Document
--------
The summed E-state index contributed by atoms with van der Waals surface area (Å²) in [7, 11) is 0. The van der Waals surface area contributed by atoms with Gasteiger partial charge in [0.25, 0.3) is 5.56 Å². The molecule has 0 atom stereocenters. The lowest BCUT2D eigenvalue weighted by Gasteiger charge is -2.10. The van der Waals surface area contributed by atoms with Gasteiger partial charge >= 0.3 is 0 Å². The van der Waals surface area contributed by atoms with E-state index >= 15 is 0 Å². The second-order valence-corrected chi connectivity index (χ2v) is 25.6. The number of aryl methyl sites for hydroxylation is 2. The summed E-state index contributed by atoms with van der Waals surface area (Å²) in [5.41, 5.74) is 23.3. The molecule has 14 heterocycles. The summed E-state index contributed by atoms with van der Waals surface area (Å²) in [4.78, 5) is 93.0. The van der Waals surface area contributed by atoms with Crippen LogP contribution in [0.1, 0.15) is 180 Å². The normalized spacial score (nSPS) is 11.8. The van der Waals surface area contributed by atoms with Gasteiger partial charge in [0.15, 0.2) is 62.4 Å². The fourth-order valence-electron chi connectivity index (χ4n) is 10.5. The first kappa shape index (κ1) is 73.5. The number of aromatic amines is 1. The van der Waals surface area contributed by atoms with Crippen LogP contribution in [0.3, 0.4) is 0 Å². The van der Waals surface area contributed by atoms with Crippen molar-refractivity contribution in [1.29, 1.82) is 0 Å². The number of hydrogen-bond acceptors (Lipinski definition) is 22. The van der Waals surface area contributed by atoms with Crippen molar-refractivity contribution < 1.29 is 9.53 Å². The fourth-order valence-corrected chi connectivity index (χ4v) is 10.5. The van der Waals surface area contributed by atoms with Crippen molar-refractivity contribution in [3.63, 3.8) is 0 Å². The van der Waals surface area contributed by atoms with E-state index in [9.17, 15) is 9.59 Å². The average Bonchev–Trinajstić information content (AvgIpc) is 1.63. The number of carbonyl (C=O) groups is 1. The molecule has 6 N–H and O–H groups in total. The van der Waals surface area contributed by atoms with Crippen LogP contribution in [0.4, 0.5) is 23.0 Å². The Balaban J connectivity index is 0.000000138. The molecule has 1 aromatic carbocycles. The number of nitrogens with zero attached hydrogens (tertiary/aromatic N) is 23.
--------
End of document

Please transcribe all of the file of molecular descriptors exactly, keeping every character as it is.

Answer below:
The summed E-state index contributed by atoms with van der Waals surface area (Å²) in [7, 11) is 0. The van der Waals surface area contributed by atoms with Gasteiger partial charge in [0.25, 0.3) is 5.56 Å². The molecule has 0 atom stereocenters. The lowest BCUT2D eigenvalue weighted by Gasteiger charge is -2.10. The van der Waals surface area contributed by atoms with Gasteiger partial charge >= 0.3 is 0 Å². The van der Waals surface area contributed by atoms with E-state index >= 15 is 0 Å². The second-order valence-corrected chi connectivity index (χ2v) is 25.6. The number of aryl methyl sites for hydroxylation is 2. The summed E-state index contributed by atoms with van der Waals surface area (Å²) in [5.41, 5.74) is 23.3. The molecule has 14 heterocycles. The summed E-state index contributed by atoms with van der Waals surface area (Å²) in [4.78, 5) is 93.0. The van der Waals surface area contributed by atoms with Crippen LogP contribution in [0.1, 0.15) is 180 Å². The normalized spacial score (nSPS) is 11.8. The van der Waals surface area contributed by atoms with Gasteiger partial charge in [0.15, 0.2) is 62.4 Å². The fourth-order valence-electron chi connectivity index (χ4n) is 10.5. The first kappa shape index (κ1) is 73.5. The number of aromatic amines is 1. The van der Waals surface area contributed by atoms with Crippen LogP contribution in [0.3, 0.4) is 0 Å². The van der Waals surface area contributed by atoms with Crippen molar-refractivity contribution in [1.29, 1.82) is 0 Å². The number of hydrogen-bond acceptors (Lipinski definition) is 22. The van der Waals surface area contributed by atoms with Crippen molar-refractivity contribution < 1.29 is 9.53 Å². The fourth-order valence-corrected chi connectivity index (χ4v) is 10.5. The van der Waals surface area contributed by atoms with Crippen molar-refractivity contribution in [3.63, 3.8) is 0 Å². The van der Waals surface area contributed by atoms with E-state index in [9.17, 15) is 9.59 Å². The average Bonchev–Trinajstić information content (AvgIpc) is 1.63. The number of carbonyl (C=O) groups is 1. The molecule has 6 N–H and O–H groups in total. The van der Waals surface area contributed by atoms with Crippen LogP contribution in [0.4, 0.5) is 23.0 Å². The Balaban J connectivity index is 0.000000138. The molecule has 1 aromatic carbocycles. The number of nitrogens with zero attached hydrogens (tertiary/aromatic N) is 23.